Editor's Note: Who are the movers and shakers in Los Gatos? Those who lead by example, change things around and make us better by challenging the status quo and having integrity? This is the third installment in our Names in the News Q&A feature, formerly called Most Influential.
Former Los Gatos Mayor Randy Attaway was born in California but raised in the state of Washington. At 19, he returned to the Golden State and attended College of the Sequoias in the Central Valley and then San Jose City College before joining the plumbers and pipefitters union.
In 1978, Attaway decided to build a home in Los Gatos and has resided in town ever since with wife Sara. His first participation as a volunteer began with the Strawberry Festival. (The fundraiser for Ming Quong) Through this involvement he was encouraged to run for the Los Gatos Town Council in 1982, but lost.
He became interested in serving Los Gatos and began volunteering as a member of the board, then joined the Los Gatos Community Services Commission and, after a number of years, was appointed to the Los Gatos Planning Commission. Two years later, he ran for Town Council again and was elected.
Attaway served 12 years on the Council, three of those years as mayor. As a Council member he participated on many Bay Area committees and boards and served as the chairperson of the Bay Area Air Quality Management District for two years.
Attaway said being on the Council was an invaluable experience. He noted it taught him to listen carefully to both sides of an issue and that "there are always two sides." He also said he learned "not to be reactive" to people’s comments, and to "listen to the last speaker at the microphone as intently as the first."
As part of his business, Attaway wanted to give back to the sheet metal industry and agreed to be the president of the California Association of Sheet Metal and Air Conditioning Contractors for the year 2011-12.
Los Gatos Patch: What is your biggest contribution to the town?
Randy Attaway: I believe it was in 1994 when, as mayor, I took a risk to encourage the Brazilian soccer team and their fans to celebrate in and with our community. The Town of Los Gatos was recognized throughout the world and our citizens could not have enjoyed the experience more. Working to make this event memorable for everyone was very stressful but absolutely worth the effort.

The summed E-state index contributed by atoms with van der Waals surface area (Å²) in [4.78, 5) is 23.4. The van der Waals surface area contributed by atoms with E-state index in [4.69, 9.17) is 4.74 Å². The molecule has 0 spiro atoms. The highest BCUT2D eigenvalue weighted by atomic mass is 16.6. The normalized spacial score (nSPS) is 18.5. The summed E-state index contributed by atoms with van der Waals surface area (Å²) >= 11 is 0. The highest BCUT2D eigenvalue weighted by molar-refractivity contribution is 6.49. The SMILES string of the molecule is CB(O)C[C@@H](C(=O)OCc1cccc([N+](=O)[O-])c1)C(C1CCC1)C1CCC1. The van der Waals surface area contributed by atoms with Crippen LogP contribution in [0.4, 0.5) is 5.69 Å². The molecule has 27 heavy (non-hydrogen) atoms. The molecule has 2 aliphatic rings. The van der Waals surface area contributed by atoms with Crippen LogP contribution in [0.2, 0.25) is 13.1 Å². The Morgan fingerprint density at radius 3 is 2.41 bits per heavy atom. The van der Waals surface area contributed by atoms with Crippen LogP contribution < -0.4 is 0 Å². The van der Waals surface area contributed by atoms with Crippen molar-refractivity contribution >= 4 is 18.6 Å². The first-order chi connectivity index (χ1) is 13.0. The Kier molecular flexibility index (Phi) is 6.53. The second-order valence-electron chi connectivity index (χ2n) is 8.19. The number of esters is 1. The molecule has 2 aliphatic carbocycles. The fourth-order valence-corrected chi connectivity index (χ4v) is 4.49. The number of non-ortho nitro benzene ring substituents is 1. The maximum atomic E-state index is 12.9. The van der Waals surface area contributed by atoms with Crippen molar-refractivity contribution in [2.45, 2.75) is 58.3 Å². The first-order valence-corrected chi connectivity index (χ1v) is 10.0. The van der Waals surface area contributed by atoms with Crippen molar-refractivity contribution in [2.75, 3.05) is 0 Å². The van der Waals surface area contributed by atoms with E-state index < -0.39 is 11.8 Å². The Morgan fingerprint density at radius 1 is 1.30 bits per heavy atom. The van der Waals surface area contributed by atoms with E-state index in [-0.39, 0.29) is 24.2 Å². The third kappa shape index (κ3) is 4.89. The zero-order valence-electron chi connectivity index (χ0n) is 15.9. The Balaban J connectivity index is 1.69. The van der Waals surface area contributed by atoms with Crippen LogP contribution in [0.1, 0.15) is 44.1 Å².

Patch: What area do you feel you have the most influence in?
Attaway: I believe that I have the most influence with people when I show that I really care and that I listen to them intently. I try to show them both sides of the fence, whether it was on Town Council or at my business. They see that I don’t make a decision without a lot of thought. Now I encourage my employees and others to learn as much as they possibly can before making any decision that affects someone else.
Patch: What is the area of most influence in your profession?
Attaway: I try to lead by example and demonstrate that our customers are truly number one. Obviously we endeavor to make a profit at the end of the year but customer satisfaction is what we strive for. If you do a good job and go beyond expectations, the benefits will come naturally. Profit should not be the #1 driver in business; the bottom line is still providing personal service.
Patch: How do you challenge those that work with you to become better?
Attaway: I encourage them to take personal risks. One example is going to high level meetings. This has, at one time or another, been intimidating to us all. But to help employees grow, I take them with me. When an important question is asked I sometimes defer to them so that they learn to rise to the occasion. They would not have done this on their own so everyone wins.
Patch: How do you inspire them?
Attaway: I inspire them by encouraging them and giving praise when it is appropriate. Each step up on the personal growth ladder can be painful but praise and encouragement helps them get to that next step.
Patch: How are you a “transformative leader”?
Attaway: I do not see myself as a “transformative leader.” Many might think that means a person who is passionate, enthusiastic and energetic. I have that within me, but I am more quiet than most and I don’t think that I have to be up front to lead. When I am, I do my best to give all of the credit away. After all, a leader needs to bring out the best in people and let them bask in the sun when they have accomplished their or their team’s goals. It is not about me; it is about others.